The endless campaign
I noted earlier that the beltway isn’t used to dealing with politicians who say what they mean. That’s starting to include some bloggers writing about Palin’s campaign announcement. She’s been saying for a while now that her announcement will come by the end of September. Complaining about “dithering” at the beginning of September just makes you impatient. It’s not “dithering” or “teasing” to announce a milestone and stick to it. That’s pretty much the opposite of either dithering or teasing.1
Complaining of “dithering” or “teasing” or “fatigue”, because one candidate is following their announced milestones without acknowledging the announced milestones that candidate has put out in the open, is disingenuous at best. There is no dithering or teasing yet, and any fatigue is your own fault: she said by the end of September, and she said she wanted to see if any of the early entrants will support small government constitutionalism. It isn’t the end of September, and the early entrants are still stepping up. Any impatience on your part is your own problem.
The very recent trend towards announcing well before September—January of the year before rather than January of the year of—is not a good one. I’m generally inclined against long campaigns because I’ve seen what they become. If campaigns were actually a fight on the battleground of policy, I’d say make them as long as possible, but they’re not. The moment candidates announce, they stop talking about specific policies and start talking about generalities. You can’t fix anything or reverse mistakes in generalities. You can only fix and repeal in specifics.
On a personal level, I cheerfully admit to wanting every candidate to declare early and stay in the race a long time, because they give me stuff to write about. I admire those like Herman Cain who got into the race early, and put all their cards right on the table. Institutionally, I worry that a late entry followed by victory will form a new conventional wisdom for 2016 and beyond, in which the early primary season is dismissed as a forlorn bullpen for hopeless wannabes.
I highlighted his “new conventional wisdom”, because that’s backward. It’s the current pattern of announcing very early that’s new. Endless campaigns are a relatively new feature of politics—and new enough that they’re not completely conventional wisdom even yet. If I thought Hayward was right that longer campaigns add vigor rather than remove it, I’d agree with him. But my experience is that they do not. The sooner the primary starts, the sooner politicians stop vigorously defending their positions. They try as hard as possible not to have any positions. We end up trying to decide who looks presidential rather than who is presidential.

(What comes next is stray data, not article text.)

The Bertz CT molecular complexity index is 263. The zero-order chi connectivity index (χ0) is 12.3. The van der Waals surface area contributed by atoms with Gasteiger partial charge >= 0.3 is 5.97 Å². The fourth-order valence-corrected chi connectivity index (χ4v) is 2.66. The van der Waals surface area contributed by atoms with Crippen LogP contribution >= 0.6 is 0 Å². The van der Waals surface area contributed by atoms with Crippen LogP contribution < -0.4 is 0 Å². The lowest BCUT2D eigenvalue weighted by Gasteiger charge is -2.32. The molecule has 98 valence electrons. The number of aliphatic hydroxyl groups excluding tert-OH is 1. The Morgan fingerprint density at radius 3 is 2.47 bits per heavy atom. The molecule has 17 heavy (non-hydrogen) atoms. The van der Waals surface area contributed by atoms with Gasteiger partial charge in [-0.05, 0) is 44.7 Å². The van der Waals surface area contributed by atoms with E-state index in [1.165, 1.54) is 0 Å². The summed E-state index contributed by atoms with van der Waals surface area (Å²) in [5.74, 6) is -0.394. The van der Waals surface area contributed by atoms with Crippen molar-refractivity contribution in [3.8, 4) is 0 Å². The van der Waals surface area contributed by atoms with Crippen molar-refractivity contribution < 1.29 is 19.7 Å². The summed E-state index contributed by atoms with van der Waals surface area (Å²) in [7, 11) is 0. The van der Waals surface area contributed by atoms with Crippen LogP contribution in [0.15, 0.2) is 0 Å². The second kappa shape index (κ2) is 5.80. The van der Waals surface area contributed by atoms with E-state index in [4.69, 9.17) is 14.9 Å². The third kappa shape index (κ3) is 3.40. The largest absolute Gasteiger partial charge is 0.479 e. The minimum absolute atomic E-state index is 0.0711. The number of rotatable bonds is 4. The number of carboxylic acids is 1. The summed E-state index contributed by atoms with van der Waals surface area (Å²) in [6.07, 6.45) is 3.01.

The endless campaign is what Barack Obama’s been doing: staying out of every fight and letting the Democratic congress handle it, so that he won’t get tied down on specifics. That’s not the model I’d like to see conventional wisdom move toward in the future. I’d rather see specifics start becoming a part of campaigns. To the extent that it’s not going to happen, I want campaigns to stay short.
Of course Romney’s ducking and covering: he’s playing the moderate, compromised, no-sacred-cow-butchery game that he thinks will win. Can’t fault him, but I don’t support him. This is precisely the non-approach to tackling our problems that is almost guaranteed to perpetuate them.
On the other hand, you have an undeclared possible candidate who is setting about gathering the required mandate to, you know, do something, and being met with sputtering imagination from the audience.
Ultimately, we need elected officials who will do what needs to be done to restore fiscal sanity. That’s not going to happen in generalities.
Update: On the way back from the bar after writing this, I saw a sign in a sushi bar window advertising “Budweiser: The Difference is Drinkability”. That’s it right there. Before they announce their “product” they’re willing to talk about what they’re made of, what they’re going to do differently, what needs to be done for real improvement. As soon as they’re officially trying to sell themselves, the difference is drinkability.
In response to What is the purpose of a politician?: Is the purpose of a politician to hold political office? Or is the purpose of a politician to do right by their constituents?
Teasing would be saying “no, no, no” while your actions say “yes, yes, yes”, and then finally announcing. I don’t hold this against Perry, because that’s standard politics. But it’s also teasing.↑